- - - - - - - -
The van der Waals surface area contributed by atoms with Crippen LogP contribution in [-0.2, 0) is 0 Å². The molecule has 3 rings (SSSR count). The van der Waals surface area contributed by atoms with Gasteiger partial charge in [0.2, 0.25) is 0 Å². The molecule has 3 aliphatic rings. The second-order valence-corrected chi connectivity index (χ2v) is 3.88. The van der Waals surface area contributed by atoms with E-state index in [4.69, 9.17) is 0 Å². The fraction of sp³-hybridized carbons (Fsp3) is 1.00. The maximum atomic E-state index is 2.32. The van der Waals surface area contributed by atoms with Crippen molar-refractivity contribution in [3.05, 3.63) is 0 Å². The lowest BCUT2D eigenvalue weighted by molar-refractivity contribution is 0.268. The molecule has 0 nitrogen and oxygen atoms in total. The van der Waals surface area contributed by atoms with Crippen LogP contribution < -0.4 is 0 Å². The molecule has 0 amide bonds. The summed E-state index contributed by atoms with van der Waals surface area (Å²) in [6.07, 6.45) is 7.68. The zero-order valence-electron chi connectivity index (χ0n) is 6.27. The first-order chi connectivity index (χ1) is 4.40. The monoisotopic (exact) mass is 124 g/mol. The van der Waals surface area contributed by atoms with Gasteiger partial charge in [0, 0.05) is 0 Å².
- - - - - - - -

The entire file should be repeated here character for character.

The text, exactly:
The van der Waals surface area contributed by atoms with Crippen LogP contribution in [-0.2, 0) is 0 Å². The molecule has 3 rings (SSSR count). The van der Waals surface area contributed by atoms with Gasteiger partial charge in [0.2, 0.25) is 0 Å². The molecule has 3 aliphatic rings. The second-order valence-corrected chi connectivity index (χ2v) is 3.88. The van der Waals surface area contributed by atoms with E-state index in [4.69, 9.17) is 0 Å². The fraction of sp³-hybridized carbons (Fsp3) is 1.00. The maximum atomic E-state index is 2.32. The van der Waals surface area contributed by atoms with Crippen molar-refractivity contribution in [3.05, 3.63) is 0 Å². The lowest BCUT2D eigenvalue weighted by molar-refractivity contribution is 0.268. The molecule has 0 nitrogen and oxygen atoms in total. The van der Waals surface area contributed by atoms with Crippen LogP contribution < -0.4 is 0 Å². The molecule has 0 amide bonds. The summed E-state index contributed by atoms with van der Waals surface area (Å²) in [6.07, 6.45) is 7.68. The zero-order valence-electron chi connectivity index (χ0n) is 6.27. The first-order chi connectivity index (χ1) is 4.40. The monoisotopic (exact) mass is 124 g/mol. The van der Waals surface area contributed by atoms with Gasteiger partial charge in [0, 0.05) is 0 Å².